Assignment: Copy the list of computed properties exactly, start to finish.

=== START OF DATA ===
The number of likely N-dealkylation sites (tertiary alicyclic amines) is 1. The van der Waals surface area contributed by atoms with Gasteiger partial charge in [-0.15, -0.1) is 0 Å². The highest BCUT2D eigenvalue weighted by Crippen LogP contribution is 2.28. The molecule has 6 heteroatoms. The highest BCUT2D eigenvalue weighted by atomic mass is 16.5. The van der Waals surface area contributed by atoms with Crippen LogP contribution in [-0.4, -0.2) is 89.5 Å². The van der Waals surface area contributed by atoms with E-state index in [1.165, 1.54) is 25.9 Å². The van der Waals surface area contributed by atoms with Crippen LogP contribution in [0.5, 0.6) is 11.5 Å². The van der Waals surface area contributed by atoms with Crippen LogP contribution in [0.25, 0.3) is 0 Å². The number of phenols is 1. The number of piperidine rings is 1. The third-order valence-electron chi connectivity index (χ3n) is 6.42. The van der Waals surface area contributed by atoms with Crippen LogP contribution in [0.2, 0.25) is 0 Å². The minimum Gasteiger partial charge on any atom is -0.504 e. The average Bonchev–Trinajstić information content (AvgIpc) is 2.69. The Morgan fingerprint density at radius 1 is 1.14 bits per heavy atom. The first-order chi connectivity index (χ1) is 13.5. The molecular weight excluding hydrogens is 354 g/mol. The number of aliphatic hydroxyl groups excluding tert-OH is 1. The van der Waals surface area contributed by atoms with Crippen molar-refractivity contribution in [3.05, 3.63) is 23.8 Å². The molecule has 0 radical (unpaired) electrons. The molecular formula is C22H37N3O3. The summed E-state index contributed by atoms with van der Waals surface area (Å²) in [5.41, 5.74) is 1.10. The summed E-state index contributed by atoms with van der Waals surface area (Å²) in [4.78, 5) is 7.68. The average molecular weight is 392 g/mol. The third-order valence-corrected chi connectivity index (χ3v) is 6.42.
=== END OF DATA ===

The number of likely N-dealkylation sites (tertiary alicyclic amines) is 1. The van der Waals surface area contributed by atoms with Gasteiger partial charge in [-0.15, -0.1) is 0 Å². The highest BCUT2D eigenvalue weighted by Crippen LogP contribution is 2.28. The molecule has 6 heteroatoms. The highest BCUT2D eigenvalue weighted by atomic mass is 16.5. The van der Waals surface area contributed by atoms with Crippen LogP contribution in [-0.4, -0.2) is 89.5 Å². The van der Waals surface area contributed by atoms with E-state index in [1.165, 1.54) is 25.9 Å². The van der Waals surface area contributed by atoms with Crippen LogP contribution in [0.5, 0.6) is 11.5 Å². The van der Waals surface area contributed by atoms with Crippen LogP contribution in [0.25, 0.3) is 0 Å². The number of phenols is 1. The number of piperidine rings is 1. The third-order valence-electron chi connectivity index (χ3n) is 6.42. The van der Waals surface area contributed by atoms with Crippen LogP contribution in [0.2, 0.25) is 0 Å². The minimum Gasteiger partial charge on any atom is -0.504 e. The average Bonchev–Trinajstić information content (AvgIpc) is 2.69. The Morgan fingerprint density at radius 1 is 1.14 bits per heavy atom. The first-order chi connectivity index (χ1) is 13.5. The molecular weight excluding hydrogens is 354 g/mol. The number of aliphatic hydroxyl groups excluding tert-OH is 1. The van der Waals surface area contributed by atoms with Crippen molar-refractivity contribution in [3.05, 3.63) is 23.8 Å². The molecule has 0 radical (unpaired) electrons. The molecular formula is C22H37N3O3. The summed E-state index contributed by atoms with van der Waals surface area (Å²) in [5.41, 5.74) is 1.10. The summed E-state index contributed by atoms with van der Waals surface area (Å²) in [4.78, 5) is 7.68. The average molecular weight is 392 g/mol. The third-order valence-corrected chi connectivity index (χ3v) is 6.42.